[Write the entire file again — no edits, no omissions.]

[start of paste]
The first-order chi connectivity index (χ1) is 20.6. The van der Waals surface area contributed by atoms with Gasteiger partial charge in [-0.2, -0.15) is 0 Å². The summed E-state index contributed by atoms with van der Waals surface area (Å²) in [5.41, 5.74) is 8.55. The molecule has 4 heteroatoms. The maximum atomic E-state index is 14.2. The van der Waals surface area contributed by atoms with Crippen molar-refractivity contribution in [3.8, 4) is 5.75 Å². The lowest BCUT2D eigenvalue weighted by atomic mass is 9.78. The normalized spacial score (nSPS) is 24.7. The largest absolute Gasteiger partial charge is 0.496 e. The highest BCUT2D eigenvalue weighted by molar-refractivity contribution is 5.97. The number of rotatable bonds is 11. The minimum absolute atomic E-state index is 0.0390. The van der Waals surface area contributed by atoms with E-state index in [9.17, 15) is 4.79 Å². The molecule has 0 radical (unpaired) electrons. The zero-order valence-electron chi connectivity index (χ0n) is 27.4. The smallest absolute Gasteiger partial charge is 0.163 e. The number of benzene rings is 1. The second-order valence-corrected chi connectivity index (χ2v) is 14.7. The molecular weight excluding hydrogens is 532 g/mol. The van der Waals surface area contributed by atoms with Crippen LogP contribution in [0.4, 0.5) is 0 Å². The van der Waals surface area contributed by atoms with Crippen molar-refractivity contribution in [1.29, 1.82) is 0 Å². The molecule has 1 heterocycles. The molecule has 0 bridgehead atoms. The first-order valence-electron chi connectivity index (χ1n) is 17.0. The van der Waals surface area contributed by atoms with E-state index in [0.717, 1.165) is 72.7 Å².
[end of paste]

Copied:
The first-order chi connectivity index (χ1) is 20.6. The van der Waals surface area contributed by atoms with Gasteiger partial charge in [-0.2, -0.15) is 0 Å². The summed E-state index contributed by atoms with van der Waals surface area (Å²) in [5.41, 5.74) is 8.55. The molecule has 4 heteroatoms. The maximum atomic E-state index is 14.2. The van der Waals surface area contributed by atoms with Crippen molar-refractivity contribution in [3.8, 4) is 5.75 Å². The lowest BCUT2D eigenvalue weighted by atomic mass is 9.78. The normalized spacial score (nSPS) is 24.7. The largest absolute Gasteiger partial charge is 0.496 e. The highest BCUT2D eigenvalue weighted by molar-refractivity contribution is 5.97. The number of rotatable bonds is 11. The minimum absolute atomic E-state index is 0.0390. The van der Waals surface area contributed by atoms with E-state index in [9.17, 15) is 4.79 Å². The molecule has 0 radical (unpaired) electrons. The zero-order valence-electron chi connectivity index (χ0n) is 27.4. The smallest absolute Gasteiger partial charge is 0.163 e. The number of benzene rings is 1. The second-order valence-corrected chi connectivity index (χ2v) is 14.7. The molecular weight excluding hydrogens is 532 g/mol. The van der Waals surface area contributed by atoms with Crippen LogP contribution in [0.4, 0.5) is 0 Å². The van der Waals surface area contributed by atoms with Crippen molar-refractivity contribution in [1.29, 1.82) is 0 Å². The molecule has 1 heterocycles. The molecule has 0 bridgehead atoms. The first-order valence-electron chi connectivity index (χ1n) is 17.0. The van der Waals surface area contributed by atoms with E-state index in [0.717, 1.165) is 72.7 Å².